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ARS Home » Pacific West Area » Kimberly, Idaho » Northwest Irrigation and Soils Research » Research » Publications at this Location » Publication #311249

Research Project: Soil and Water Conservation for Northwestern Irrigated Agriculture

Location: Northwest Irrigation and Soils Research

Title: Evaluation of neural network modeing to calculate well-watered leaf temperature of wine grape

Author
item King, Bradley - Brad
item Shellie, Krista

Submitted to: Irrigation Association Conference Proceedings
Publication Type: Proceedings
Publication Acceptance Date: 10/15/2014
Publication Date: 12/18/2014
Citation: King, B.A., Shellie, K. 2014. Evaluation of neural network modeing to calculate well-watered leaf temperature of wine grape. Irrigation Association Conference Proceedings, Nov. 17-21, 2014, Phoenix, AZ.

Interpretive Summary: Mild to moderate water stress is desirable in wine grape for controlling vine vigor and optimizing fruit yield and quality but an effective and easy method of monitoring water stress for irrigation management is not currently available. In this study, we calculated a daily CWSI for the wine grape cultivar Syrah by estimating well-watered leaf temperature with an artificial neural network model and non-transpiring leaf temperature based on the cumulative probability of the measured difference between ambient air and deficit-irrigated grapevine leaf temperature. We evaluated the reliability of this methodology by comparing the calculated CWSI to irrigation amounts in replicated plots of grape vines provided with 30, 70 or 100% of their estimated evapotranspiration demand. Calculated daily CWSI consistently differentiated between deficit irrigation amounts and irrigation events. The methodology used to calculate a daily CWSI for wine grape in this study provided a real-time indicator of vine water status that could potentially be automated for use as a decision-support tool in a precision irrigation system.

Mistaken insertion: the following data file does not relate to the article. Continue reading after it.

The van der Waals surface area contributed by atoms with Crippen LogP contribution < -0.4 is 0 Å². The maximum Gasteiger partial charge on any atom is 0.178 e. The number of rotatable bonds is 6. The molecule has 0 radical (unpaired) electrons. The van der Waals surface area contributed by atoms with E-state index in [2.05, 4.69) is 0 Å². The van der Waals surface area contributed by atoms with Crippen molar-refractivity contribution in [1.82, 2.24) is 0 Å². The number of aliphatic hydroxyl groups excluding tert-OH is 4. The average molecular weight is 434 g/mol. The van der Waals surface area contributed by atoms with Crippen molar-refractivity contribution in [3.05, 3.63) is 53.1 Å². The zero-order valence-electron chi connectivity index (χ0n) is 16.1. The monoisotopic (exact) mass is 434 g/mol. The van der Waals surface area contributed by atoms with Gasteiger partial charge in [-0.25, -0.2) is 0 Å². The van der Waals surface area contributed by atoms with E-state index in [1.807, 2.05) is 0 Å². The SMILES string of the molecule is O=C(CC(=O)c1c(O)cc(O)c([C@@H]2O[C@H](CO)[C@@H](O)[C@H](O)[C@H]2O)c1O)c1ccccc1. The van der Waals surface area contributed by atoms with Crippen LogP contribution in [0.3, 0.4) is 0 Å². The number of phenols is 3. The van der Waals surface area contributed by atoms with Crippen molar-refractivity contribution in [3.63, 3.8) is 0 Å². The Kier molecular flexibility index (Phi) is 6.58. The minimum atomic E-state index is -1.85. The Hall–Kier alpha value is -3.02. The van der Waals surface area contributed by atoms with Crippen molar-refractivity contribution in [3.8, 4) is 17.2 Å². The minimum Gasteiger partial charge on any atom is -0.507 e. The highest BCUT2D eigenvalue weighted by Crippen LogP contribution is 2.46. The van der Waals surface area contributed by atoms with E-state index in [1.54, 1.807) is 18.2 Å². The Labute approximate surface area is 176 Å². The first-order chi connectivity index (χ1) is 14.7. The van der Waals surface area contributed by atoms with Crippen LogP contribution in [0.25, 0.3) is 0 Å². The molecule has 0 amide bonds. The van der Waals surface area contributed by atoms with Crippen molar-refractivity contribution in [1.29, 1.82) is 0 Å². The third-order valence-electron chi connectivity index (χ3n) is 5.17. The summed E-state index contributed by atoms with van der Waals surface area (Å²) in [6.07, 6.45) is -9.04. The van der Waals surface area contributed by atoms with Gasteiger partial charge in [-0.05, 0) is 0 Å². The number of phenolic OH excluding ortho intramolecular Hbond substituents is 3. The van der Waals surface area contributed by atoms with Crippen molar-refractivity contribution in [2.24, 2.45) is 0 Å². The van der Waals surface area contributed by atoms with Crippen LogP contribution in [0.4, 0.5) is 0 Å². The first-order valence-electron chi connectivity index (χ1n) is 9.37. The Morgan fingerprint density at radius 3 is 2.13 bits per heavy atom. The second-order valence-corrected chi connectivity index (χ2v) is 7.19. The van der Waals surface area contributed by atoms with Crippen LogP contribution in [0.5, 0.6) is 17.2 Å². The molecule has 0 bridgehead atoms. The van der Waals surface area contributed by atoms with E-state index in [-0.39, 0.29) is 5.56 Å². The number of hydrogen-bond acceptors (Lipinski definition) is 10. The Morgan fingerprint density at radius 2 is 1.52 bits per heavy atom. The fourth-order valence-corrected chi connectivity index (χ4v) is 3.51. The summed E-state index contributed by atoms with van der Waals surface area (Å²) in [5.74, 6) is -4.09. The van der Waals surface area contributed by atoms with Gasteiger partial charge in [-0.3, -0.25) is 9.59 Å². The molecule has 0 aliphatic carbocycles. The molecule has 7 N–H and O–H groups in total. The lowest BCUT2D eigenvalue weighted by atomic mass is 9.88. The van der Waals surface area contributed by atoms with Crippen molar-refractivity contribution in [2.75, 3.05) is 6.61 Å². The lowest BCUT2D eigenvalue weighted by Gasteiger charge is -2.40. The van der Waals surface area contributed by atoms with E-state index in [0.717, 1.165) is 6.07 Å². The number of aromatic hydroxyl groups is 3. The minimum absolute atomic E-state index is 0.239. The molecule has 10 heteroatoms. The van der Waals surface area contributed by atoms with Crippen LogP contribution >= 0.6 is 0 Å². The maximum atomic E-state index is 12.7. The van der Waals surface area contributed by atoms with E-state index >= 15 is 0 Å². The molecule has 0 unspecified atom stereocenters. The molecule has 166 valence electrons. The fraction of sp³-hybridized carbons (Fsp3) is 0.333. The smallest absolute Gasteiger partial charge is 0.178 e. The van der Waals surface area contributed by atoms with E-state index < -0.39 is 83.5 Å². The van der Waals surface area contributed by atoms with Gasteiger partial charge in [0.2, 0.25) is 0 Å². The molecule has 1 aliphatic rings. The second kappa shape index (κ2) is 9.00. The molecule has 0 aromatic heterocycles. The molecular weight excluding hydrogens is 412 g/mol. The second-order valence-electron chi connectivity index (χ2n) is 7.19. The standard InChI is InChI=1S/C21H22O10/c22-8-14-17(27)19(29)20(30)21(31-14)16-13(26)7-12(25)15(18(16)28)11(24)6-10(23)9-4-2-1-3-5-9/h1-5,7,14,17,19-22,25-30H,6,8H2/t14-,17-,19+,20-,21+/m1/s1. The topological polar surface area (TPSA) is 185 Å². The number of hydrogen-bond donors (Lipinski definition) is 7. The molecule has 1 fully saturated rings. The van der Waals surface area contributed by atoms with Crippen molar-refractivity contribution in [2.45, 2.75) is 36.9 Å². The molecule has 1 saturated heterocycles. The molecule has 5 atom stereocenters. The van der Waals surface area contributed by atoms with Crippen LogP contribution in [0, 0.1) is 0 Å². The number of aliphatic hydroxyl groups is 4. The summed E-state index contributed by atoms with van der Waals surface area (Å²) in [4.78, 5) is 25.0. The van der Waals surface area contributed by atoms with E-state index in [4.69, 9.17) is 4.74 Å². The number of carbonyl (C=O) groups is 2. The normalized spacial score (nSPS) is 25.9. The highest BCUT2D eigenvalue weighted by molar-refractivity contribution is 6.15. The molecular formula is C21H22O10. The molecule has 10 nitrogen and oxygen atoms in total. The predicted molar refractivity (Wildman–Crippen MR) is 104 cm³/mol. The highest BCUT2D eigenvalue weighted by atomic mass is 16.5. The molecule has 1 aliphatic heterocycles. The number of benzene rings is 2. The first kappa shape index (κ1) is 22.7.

Technical Abstract: Mild to moderate water stress is desirable in wine grape for controlling vine vigor and optimizing fruit yield and quality, but precision irrigation management is hindered by the lack of a reliable method to easily quantify and monitor vine water status. The crop water stress index (CWSI) that effectively monitors plant water status has not been widely adopted in wine grape because of the need to measure well-watered and non-transpiring leaf temperature under identical environmental conditions. In this study, a daily CWSI for the wine grape cultivar Syrah was calculated by estimating well-watered leaf temperature with an artificial neural network (NN) model and non-transpiring leaf temperature based on the cumulative probability of the measured difference between ambient air and deficit-irrigated grapevine leaf temperature. The reliability of this methodology was evaluated by comparing the calculated CWSI with irrigation amounts in replicated plots of vines provided with 30, 70 or 100% of their estimated evapotranspiration demand. The input variables for the NN model were 15-minute average values for air temperature, relative humidity, solar radiation and wind speed collected between 13:00 and 15:00 MDT. Model efficiency of predicted well-watered leaf temperature was 0.91 in 2013 and 0.78 in 2014. Daily CWSI consistently differentiated between deficit irrigation amounts and irrigation events. The methodology used to calculate a daily CWSI for wine grape in this study provided a real-time indicator of vine water status that could potentially be automated for use as a decision-support tool in a precision irrigation system.